Gu, C. et al. (2017). Frequency-Agile Beam-Switchable Antenna. IEEE Transactions on Antennas and Propagation [Online] 65:3819-3826. Available at: https://doi.org/10.1109/TAP.2017.2713978.A novel antenna with both frequency and pattern reconfigurability is presented. The reconfigurability is achieved by integrating an active frequency selective surface (AFSS) with feed antenna. The smart FSS comprises a printed slot array loaded by varactors. A novel dc biasing arrangement is proposed to feed the slots vertically so that the unwanted effects caused by bias lines are minimized. A monopole antenna is designed to illuminate the AFSS. The resulting structure can operate in a frequency tuning range of 30%. By reconfiguring the different sections of active FSS cylinder into a transparent or reflector mode, the omnidirectional pattern of the source antenna can be converted to a directive beam. As an illustration, half of the AFSS cylinder is successively biased, enabling the beam switching to cover the entire horizontal plane over a range of frequencies. An antenna prototype was fabricated and measured. Experimental results demonstrate the capability of providing useful gain levels and good impedance matching from 1.7 to 2.3 GHz. The antenna offers a low-cost, low-power solution for wireless systems that require frequency and beam reconfigurable antennas. The proposed design consumes about 1000 times less dc power than the equivalent narrowband beam-switching antenna design using p-i-n diode-loaded AFSS.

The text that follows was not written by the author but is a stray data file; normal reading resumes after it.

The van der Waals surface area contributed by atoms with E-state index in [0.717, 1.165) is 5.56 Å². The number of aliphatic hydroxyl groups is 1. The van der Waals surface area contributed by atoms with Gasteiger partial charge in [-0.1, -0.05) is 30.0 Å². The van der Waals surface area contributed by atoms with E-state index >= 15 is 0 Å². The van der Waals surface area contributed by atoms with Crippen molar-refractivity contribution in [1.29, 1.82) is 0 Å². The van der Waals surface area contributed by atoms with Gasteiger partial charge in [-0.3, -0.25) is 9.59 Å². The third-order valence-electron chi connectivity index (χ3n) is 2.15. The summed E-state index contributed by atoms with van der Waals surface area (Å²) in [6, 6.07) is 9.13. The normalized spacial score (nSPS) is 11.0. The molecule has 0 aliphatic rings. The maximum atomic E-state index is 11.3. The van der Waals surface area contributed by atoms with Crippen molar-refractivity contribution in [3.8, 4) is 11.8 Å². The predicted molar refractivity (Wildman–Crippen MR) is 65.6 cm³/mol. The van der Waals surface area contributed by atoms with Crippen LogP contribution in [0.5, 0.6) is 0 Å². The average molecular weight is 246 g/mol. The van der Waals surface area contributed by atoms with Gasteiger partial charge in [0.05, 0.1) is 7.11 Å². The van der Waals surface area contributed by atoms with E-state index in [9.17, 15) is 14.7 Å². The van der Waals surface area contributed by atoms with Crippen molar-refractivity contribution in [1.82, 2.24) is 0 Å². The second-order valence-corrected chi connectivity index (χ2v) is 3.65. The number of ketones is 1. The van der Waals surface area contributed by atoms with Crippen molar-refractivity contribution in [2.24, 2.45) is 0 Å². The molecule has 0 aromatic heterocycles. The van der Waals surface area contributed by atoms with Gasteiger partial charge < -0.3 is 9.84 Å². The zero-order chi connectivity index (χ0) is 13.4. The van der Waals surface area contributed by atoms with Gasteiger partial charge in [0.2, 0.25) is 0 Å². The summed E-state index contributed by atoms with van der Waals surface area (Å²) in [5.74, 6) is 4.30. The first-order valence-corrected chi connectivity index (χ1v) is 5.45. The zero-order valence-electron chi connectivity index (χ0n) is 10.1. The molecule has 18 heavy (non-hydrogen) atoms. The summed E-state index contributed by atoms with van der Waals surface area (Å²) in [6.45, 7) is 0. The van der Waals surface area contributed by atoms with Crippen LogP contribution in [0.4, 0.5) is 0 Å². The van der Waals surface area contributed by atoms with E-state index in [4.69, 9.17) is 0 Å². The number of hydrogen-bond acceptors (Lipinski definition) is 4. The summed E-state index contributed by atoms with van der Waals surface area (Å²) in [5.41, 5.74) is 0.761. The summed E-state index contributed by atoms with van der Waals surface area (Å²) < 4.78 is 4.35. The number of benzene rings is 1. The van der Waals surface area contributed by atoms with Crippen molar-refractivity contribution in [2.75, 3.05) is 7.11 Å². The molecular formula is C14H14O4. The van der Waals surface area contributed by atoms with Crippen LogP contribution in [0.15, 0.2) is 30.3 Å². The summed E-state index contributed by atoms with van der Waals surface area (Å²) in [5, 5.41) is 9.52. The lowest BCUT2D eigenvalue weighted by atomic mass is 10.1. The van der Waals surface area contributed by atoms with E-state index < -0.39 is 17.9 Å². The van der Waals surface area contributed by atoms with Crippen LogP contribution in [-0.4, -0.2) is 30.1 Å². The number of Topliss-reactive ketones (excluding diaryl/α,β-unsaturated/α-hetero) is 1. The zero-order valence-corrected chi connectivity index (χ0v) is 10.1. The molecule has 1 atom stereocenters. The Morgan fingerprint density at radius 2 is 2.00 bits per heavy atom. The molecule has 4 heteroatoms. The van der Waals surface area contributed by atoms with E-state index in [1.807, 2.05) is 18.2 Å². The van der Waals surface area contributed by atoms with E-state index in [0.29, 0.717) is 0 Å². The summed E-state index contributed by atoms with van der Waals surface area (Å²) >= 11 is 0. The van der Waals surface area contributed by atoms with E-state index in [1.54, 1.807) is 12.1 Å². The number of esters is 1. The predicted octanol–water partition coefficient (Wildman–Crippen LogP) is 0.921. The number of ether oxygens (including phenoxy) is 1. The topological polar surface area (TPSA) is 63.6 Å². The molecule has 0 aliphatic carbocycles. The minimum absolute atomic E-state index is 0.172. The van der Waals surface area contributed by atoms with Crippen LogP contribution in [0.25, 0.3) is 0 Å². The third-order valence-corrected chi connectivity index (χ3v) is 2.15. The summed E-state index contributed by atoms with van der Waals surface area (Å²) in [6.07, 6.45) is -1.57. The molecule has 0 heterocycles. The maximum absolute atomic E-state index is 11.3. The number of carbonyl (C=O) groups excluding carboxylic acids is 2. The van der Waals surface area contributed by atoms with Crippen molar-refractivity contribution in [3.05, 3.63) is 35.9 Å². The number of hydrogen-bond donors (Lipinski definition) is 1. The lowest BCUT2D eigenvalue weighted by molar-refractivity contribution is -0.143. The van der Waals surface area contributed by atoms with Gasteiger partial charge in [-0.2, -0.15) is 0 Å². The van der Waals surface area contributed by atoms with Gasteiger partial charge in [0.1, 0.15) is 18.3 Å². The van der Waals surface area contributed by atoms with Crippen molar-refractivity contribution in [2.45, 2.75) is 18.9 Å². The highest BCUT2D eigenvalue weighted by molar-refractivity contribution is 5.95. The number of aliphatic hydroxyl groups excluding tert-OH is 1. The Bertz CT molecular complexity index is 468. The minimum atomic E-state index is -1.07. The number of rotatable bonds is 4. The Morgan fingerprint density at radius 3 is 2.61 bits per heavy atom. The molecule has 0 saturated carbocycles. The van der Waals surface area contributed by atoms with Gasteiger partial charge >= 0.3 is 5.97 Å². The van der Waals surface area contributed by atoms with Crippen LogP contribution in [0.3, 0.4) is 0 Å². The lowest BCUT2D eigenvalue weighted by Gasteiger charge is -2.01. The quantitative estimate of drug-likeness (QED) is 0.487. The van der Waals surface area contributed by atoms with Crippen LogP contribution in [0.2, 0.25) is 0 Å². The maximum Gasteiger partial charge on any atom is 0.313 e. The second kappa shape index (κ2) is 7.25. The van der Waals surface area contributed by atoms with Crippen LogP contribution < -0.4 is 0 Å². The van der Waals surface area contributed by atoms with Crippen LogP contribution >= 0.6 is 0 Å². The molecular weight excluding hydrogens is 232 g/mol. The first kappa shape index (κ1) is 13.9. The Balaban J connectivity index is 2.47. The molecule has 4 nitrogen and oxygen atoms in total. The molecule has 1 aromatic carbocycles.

Conference or workshop item
Gu, C., Gao, S. and Sanz-Izquierdo, B. (2017). Wideband low-THz antennas for high-speed wireless communications. in: Electromagnetics in Advanced Applications (ICEAA), 2017 International Conference on. IEEE, pp. 141-145. Available at: https://doi.org/10.1109/APWC.2017.8062263.This paper presents a brief review of low THz antennas and discusses their corresponding manufacturing techniques. In addition, a new antenna is introduced for the 300 GHz frequency band. The design is an all-metal structure with interesting features such as compactness, high gain, and wide operational bandwidth. These characteristics make it a promising solution for future high-speed THz communication systems.
Gu, C., Gao, S. and Sanz-Izquierdo, B. (2017). Low-cost wideband low-THz antennas for wireless communications and sensing. in: 10th UK-Europe-China Workshop on Millimetre Waves and Terahertz Technologies (UCMMT), 2017. IEEE. Available at: https://doi.org/10.1109/UCMMT.2017.8068470.Terahertz technology is expected to provide a significant improvement in wireless system performance. A common assumption is that traditional microwave devices can be scaled down to operate at higher frequency bands. However, it can be a challenge to directly transfer the design methodology from microwave to THz band as the size of the devices becomes a few millimeter large. The reduced antenna size at the THz band limits the suitable fabrication processes. This paper reviews a wide range of THz antennas and their fabrication methodology. Then based on the resonant cavity antenna concept, an all-metal 300 GHz wideband high-gain antenna is designed and simulated. The presented metallic antenna is suitable to be fabricated using 3D printing techniques, which can lead to a low-cost, reliable solution for the emerging THz applications.